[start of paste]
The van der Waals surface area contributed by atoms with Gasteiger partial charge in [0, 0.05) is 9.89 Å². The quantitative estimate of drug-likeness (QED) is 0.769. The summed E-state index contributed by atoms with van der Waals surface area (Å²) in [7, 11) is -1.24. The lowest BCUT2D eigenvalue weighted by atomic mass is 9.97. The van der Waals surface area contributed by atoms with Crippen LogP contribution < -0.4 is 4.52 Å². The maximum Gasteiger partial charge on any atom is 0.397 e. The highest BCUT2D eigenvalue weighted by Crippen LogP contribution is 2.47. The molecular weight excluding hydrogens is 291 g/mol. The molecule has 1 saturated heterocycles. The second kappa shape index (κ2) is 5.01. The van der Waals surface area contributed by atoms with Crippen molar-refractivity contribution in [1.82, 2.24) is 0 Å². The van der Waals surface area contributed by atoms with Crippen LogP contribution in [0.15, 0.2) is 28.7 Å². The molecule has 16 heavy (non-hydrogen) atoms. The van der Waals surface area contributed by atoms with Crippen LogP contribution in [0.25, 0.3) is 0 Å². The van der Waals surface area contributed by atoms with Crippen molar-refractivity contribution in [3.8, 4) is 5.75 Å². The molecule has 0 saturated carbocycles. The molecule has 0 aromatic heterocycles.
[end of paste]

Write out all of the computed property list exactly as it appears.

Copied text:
The van der Waals surface area contributed by atoms with Gasteiger partial charge in [0, 0.05) is 9.89 Å². The quantitative estimate of drug-likeness (QED) is 0.769. The summed E-state index contributed by atoms with van der Waals surface area (Å²) in [7, 11) is -1.24. The lowest BCUT2D eigenvalue weighted by atomic mass is 9.97. The van der Waals surface area contributed by atoms with Crippen LogP contribution < -0.4 is 4.52 Å². The maximum Gasteiger partial charge on any atom is 0.397 e. The highest BCUT2D eigenvalue weighted by Crippen LogP contribution is 2.47. The molecular weight excluding hydrogens is 291 g/mol. The molecule has 1 saturated heterocycles. The second kappa shape index (κ2) is 5.01. The van der Waals surface area contributed by atoms with Crippen molar-refractivity contribution in [1.82, 2.24) is 0 Å². The van der Waals surface area contributed by atoms with Crippen LogP contribution in [0.15, 0.2) is 28.7 Å². The molecule has 16 heavy (non-hydrogen) atoms. The van der Waals surface area contributed by atoms with Crippen LogP contribution in [0.25, 0.3) is 0 Å². The van der Waals surface area contributed by atoms with Crippen molar-refractivity contribution in [3.8, 4) is 5.75 Å². The molecule has 0 saturated carbocycles. The molecule has 0 aromatic heterocycles.